Unite Welcomes Lloyd's Commitment to the Living Wage

Unite welcomes Lloyds Bank commitment to the living wage

02 November 2015

Unite, the trade union for UK bank workers, welcomes the announcement that Lloyds Banking Group (LBG) has become an accredited Living Wage employer.

Set by the Living Wage Foundation, the Living Wage is £8.25 an hour nationwide, and £9.40 an hour for those in London.

Unite welcomes LBG's promise to extend the Living Wage to temporary and agency staff employed by third-parties. Across the finance industry the increased use of third-party employers is all too often used to hold down wages. 

LBG has pledged that all staff employed by third-parties will be timetabled for a gradual increase so that full accreditation will be achieved by 2018. Unite will work with LBG and the Living Wage Foundation to monitor progress to ensure these workers are paid at least the Living Wage as soon as possible.

Stuart Powell, chair of Unite in LBG national company committee, said: "Today's accreditation is a very welcome commitment by the LBG to pay all colleagues, both directly and in-directly employed, at least the Living Wage.

"This is a step that Unite has been campaigning for across the finance industry, because while it's a common myth that we are all 'millionaire bankers', the truth is that massive disparities remain between the highest and lowest earners.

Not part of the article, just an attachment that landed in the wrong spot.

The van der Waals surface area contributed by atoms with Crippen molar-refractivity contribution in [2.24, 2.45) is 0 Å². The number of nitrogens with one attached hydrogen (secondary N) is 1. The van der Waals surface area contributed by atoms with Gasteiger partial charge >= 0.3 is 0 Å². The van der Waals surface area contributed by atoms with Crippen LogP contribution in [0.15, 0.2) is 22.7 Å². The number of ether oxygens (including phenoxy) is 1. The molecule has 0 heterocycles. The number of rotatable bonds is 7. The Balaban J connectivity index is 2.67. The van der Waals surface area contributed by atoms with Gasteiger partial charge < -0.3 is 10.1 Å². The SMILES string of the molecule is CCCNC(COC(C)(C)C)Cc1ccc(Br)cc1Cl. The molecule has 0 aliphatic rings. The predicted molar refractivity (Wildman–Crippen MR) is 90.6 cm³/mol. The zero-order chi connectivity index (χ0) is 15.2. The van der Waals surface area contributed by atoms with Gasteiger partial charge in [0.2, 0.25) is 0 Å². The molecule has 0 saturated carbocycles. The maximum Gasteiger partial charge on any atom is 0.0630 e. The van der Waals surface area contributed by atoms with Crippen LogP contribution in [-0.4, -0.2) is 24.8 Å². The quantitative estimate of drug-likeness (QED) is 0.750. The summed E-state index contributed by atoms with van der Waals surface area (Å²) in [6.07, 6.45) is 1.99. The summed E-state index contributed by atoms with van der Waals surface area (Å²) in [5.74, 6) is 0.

"By adopting the Living Wage LBG is undertaking a commitment to provide decent jobs that pay a fair wage and reward those who work to make the bank a success. We will work with LBG to ensure this promise is kept.

"It is especially important that the bank has committed to the Living Wage for those employed by third-parties, which includes agencies and suppliers. Unite is opposed to a 'two tier' workforce. We campaign for agency workers to be treated fairly and rewarded with secure jobs and a genuine stake in the industry."

The Living Wage, which is supported by a growing number of trade unions and employers, is different to the so-called 'National Living Wage', which is being introduced by the government. The Living Wage is set by the Living Wage Foundation to reflect the growing cost of living. However, the government's 'National Living Wage' has been roundly criticised by experts including the Resolution Foundation, local councils and trade unions, which have described it as a 'con trick.' Unite commends LBG for not cynically adopting this pale-imitation, but instead committing to a genuine wage increase.